Shooting Sigma’s 65mm f/2 DG DN Contemporary Lens

by | Feb 16, 2021

Today’s Post by Joe Farace

Sigma’s 65mm f/2 lens is the second of my reviews of the company’s I-Series of lenses. You can read my test of the 35mm f/2 lens here. I’ll be reviewing the 24mm F3.5 DG DN lens real soon now.

I received my review copy of Sigma’s 65mm f/2 DG DN Contemporary Lens in Leica L-mount and will be shooting it mounted on a Lumix S1R mirrorless camera that’s on loan from Panasonic. (Psst, don’t tell anybody but I have been saving my pennies for a Lumix S5. Mary told me I should get a Leica SL2-S instead but didn’t tell me where to find the $5000 needed for that camera.) This 65mm lens is designed for full-frame L- and Sony E-Mount mirrorless cameras but can also be used with APS-C models where it provides a 97.5mm equivalent focal length

It may seem that 65mm is an oddball focal length although at least one Internet guru feels that a “normal” lens for a full frame sensor camera lies somewhere between 40mm to 65mm. For a comparison, the Sigma 65mm f/2 produces an angle-of-view of 36.8 degrees, while the Sigma 50mm f/1.4 DG HSM Art Lens has an angle-of-view of 46.8 degrees. Sigma themselves considers it a short-telephoto/long-normal prime that’s “well-suited to portraiture and selective everyday shooting.”

Brick Wall Test: It was a chilly 34 degrees F when I rolled up on my test wall o’bricks, so the testing went rather quickly. When I got home and inserted the memory card into my 5K iMac (who thought of its awkward location for an SD car slot) I was immediately impressed with what I saw and told Mary, “this lens is amazing.” (at left) At f/2 this lens is tack sharp corner-to-corner with no visible distortion of any kind and no vignetting at all.

Close focusing is at 1.8-feet and is nothing to write home about but the extra focal length (more than 50mm) should help a bit when shooting close-ups, as would a set of 62mm close focus filter if that’s a genre you would like to pursue. I’m looking forward to trying the lens at a car show but with sub-zero temps and snow in the forecast for the past several days, I may need to find something else to photograph up close and personal.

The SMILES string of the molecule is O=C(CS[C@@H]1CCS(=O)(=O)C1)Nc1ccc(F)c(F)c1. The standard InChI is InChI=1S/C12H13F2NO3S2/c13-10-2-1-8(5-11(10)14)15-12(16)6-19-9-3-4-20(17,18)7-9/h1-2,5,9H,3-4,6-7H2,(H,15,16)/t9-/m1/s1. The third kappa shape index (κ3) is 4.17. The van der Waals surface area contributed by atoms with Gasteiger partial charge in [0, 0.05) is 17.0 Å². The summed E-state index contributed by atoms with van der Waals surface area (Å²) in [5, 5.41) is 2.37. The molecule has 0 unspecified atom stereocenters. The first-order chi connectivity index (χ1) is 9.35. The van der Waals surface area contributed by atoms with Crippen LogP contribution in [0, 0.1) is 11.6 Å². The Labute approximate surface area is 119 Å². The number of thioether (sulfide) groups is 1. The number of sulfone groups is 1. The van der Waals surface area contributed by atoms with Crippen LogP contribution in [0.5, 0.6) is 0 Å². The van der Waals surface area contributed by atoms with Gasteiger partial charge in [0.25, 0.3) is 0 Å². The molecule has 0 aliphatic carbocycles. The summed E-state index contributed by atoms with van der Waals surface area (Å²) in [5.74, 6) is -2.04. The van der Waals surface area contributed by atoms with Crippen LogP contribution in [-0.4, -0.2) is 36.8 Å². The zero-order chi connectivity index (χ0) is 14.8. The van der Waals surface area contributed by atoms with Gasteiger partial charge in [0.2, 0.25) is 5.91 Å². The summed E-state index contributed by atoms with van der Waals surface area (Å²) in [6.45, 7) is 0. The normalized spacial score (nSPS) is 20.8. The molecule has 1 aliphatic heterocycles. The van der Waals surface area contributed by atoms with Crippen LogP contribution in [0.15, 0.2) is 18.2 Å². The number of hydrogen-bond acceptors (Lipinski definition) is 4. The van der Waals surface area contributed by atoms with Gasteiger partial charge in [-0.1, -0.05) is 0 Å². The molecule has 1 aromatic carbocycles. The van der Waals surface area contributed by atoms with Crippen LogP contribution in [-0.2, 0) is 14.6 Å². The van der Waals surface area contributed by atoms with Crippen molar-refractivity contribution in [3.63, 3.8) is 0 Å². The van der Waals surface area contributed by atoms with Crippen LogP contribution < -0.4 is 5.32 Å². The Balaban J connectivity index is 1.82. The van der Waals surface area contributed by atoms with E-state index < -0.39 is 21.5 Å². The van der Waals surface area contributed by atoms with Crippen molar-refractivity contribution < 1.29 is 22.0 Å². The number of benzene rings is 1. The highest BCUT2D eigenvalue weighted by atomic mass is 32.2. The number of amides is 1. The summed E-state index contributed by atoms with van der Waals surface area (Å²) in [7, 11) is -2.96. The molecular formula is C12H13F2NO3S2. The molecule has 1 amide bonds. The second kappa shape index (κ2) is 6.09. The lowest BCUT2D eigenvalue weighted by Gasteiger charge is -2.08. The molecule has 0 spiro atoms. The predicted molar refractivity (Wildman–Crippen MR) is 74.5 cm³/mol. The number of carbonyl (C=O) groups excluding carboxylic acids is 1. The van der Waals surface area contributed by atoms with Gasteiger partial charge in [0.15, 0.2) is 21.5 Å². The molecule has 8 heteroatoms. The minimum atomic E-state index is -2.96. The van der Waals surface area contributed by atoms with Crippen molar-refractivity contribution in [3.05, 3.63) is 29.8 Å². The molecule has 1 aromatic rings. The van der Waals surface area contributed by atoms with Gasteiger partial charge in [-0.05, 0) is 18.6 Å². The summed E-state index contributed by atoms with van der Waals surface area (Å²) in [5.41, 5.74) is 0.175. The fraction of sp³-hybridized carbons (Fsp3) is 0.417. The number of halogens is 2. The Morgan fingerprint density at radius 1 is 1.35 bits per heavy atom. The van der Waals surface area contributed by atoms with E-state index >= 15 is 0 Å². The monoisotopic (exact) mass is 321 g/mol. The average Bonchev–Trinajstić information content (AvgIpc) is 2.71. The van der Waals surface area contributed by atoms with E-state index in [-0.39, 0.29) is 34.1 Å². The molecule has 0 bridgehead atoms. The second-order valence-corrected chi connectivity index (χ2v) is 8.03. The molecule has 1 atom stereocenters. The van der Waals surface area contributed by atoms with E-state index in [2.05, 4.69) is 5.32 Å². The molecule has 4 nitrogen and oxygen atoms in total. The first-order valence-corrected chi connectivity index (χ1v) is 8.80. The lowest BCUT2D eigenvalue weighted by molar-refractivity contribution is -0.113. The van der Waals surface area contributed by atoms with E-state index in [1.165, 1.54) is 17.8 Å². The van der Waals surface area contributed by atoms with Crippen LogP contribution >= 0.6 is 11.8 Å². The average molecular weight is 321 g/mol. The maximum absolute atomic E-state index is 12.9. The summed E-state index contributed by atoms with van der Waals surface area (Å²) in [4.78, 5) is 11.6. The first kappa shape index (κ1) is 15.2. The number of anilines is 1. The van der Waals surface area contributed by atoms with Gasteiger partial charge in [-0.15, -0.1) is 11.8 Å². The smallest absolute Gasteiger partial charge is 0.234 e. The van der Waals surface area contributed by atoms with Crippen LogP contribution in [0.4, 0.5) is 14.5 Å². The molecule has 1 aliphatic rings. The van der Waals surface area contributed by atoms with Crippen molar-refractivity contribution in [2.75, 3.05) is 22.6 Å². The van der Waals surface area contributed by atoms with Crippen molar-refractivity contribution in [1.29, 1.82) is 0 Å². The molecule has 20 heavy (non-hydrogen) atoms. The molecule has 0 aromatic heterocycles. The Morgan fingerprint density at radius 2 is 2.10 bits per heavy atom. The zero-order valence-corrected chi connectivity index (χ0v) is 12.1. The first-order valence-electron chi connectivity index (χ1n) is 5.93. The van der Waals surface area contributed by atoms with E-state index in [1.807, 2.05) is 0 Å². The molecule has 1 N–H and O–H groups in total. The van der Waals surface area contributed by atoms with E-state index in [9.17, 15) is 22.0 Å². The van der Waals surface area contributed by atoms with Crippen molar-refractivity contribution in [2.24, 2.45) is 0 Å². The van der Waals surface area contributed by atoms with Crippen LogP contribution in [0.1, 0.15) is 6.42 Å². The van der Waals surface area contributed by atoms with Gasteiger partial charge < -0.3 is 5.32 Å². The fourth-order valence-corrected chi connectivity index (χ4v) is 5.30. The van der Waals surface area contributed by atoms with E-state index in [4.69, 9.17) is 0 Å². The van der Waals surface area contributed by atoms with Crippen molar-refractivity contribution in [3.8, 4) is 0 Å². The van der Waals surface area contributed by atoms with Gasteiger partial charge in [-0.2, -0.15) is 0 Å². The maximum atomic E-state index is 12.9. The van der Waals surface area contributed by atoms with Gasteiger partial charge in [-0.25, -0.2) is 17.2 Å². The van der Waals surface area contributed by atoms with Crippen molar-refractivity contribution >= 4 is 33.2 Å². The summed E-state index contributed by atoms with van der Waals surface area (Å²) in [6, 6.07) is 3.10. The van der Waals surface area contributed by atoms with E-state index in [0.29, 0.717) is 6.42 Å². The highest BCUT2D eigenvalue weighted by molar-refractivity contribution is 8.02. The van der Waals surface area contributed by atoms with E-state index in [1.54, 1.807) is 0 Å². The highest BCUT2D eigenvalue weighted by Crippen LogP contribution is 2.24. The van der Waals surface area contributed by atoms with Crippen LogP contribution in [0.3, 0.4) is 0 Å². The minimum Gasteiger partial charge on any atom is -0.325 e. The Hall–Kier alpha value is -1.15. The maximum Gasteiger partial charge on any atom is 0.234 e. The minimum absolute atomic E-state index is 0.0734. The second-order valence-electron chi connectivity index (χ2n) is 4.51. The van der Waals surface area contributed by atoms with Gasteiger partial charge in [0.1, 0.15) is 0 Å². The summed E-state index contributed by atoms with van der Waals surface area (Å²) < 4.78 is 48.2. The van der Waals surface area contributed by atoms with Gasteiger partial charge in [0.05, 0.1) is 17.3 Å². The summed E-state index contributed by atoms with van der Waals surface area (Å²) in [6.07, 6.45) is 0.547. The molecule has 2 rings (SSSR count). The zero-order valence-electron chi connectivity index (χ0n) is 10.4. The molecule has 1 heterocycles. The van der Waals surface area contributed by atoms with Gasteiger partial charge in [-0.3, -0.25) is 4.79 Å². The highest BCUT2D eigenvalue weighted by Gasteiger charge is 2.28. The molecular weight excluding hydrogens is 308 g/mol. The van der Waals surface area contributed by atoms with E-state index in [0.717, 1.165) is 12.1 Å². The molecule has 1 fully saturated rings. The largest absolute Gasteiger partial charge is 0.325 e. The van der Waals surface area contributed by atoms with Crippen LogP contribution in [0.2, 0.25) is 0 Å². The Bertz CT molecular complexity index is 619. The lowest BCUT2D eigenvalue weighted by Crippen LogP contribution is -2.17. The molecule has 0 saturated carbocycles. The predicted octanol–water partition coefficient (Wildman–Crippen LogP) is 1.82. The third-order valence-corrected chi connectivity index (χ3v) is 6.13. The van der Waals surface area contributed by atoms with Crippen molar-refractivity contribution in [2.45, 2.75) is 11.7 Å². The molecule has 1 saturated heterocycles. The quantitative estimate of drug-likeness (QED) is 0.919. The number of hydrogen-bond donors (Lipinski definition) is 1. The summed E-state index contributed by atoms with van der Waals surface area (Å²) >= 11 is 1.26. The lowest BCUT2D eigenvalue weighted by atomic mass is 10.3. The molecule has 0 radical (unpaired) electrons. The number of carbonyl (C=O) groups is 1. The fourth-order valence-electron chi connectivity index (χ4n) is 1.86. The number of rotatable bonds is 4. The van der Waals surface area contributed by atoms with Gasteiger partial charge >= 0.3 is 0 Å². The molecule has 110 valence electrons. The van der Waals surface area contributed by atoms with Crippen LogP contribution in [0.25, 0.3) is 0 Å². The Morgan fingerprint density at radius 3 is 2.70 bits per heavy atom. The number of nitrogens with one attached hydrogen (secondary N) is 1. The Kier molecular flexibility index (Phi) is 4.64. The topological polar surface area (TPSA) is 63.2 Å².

How I made this shot: (Below) This cold weather-testing saga for me is getting old. It was 17 degree when I made it to the Jacks and Ball sculptures at Parker, Colorado’s Discovery Park to look for a different way to photograph them. And I think I succeeded. The camera used was that selfsame Panasonic Lumix S1R with an Av exposure of 1/640 sec at f/8 and ISO 320.

The lens has an integrated stepping motor that produces smooth autofocus, that’s complemented by an internal focusing design for fast, quiet AF performance for still or video capture. Optically, the 65mm f/2 includes one Special Low Dispersion (SLD) element to reduce chromatic aberrations and two aspherical elements to control distortion and spherical aberrations. Super Multi-Layer Coating has been applied to lens elements to minimize lens flare and Sigma includes a metal lens hood to help with flare as well. I tested for Longitudinal Chromatic Aberration aka LOCA which occurs when a lens cannot focus different colors in the same focal plane. When it occurs, you’ll see ether a magenta or green halo on the edges of objects. The 65mm f/2 DG DN Contemporary Lens passed my LOCA test exhibiting no color fringing of any kind.

How I made this shot: (Left) For my sunstar test, the camera used was a Panasonic Lumix S1R with an Av exposure of 1/500 sec at f/22 and ISO 320. Sunstar performance was adequate but under these high-stress conditions flare was multicolored and visible, even with the lens hood in place. Under normal shooting conditions flare never became a problem.

As an I Series lens, like the 35mm f/2 lens that I tested and liked, incorporates a manual aperture ring with clicks and markings at one-third stops that is my, and I suspect your, preferred method of bracketing. Its all-metal construction exhibits a precise and high quality build quality including a brass bayonet for mounting accuracy and rigidity along with rubber sealing making the lens dust- and splash-resistant. It has a rounded nine-blade diaphragm for smooth bokeh.

The 65mm f/2 includes a magnetic lens cap that solidly attaches to the front of the lens and is compatible with the optional ($29) CH-11 Lens Cap Holder. The lens is also compatible with the optional ($59) Sigma UD-11 USB Dock for fine-tuning different lens characteristics and updating its firmware. If you’re serious about photography you should order one of these when you buy the lens.

I didn’t know what to expect from Sigma’s 65mm f/2 DG DN Contemporary Lens. Was it just a slightly longer focal length “normal” lens? Yes and no. It is decidedly more than this and much more versatile than I expected. The more I used this lens, the more I liked it and couldn’t wait to shoot with it again—as soon as it warms up a little. Look for a Field Test soon.

At near $700, the 65mm f/2 DG DN Contemporary Lens may not be considered a bargain unless you take a look at what it delivers. And that is it’s near-perfect optical quality wrapped up in a relatively compact (2.8 x 2.9-inches) extremely well-built package. If you’re an L- or E-mount shooter, you should seriously consider it as part of your lens arsenal.

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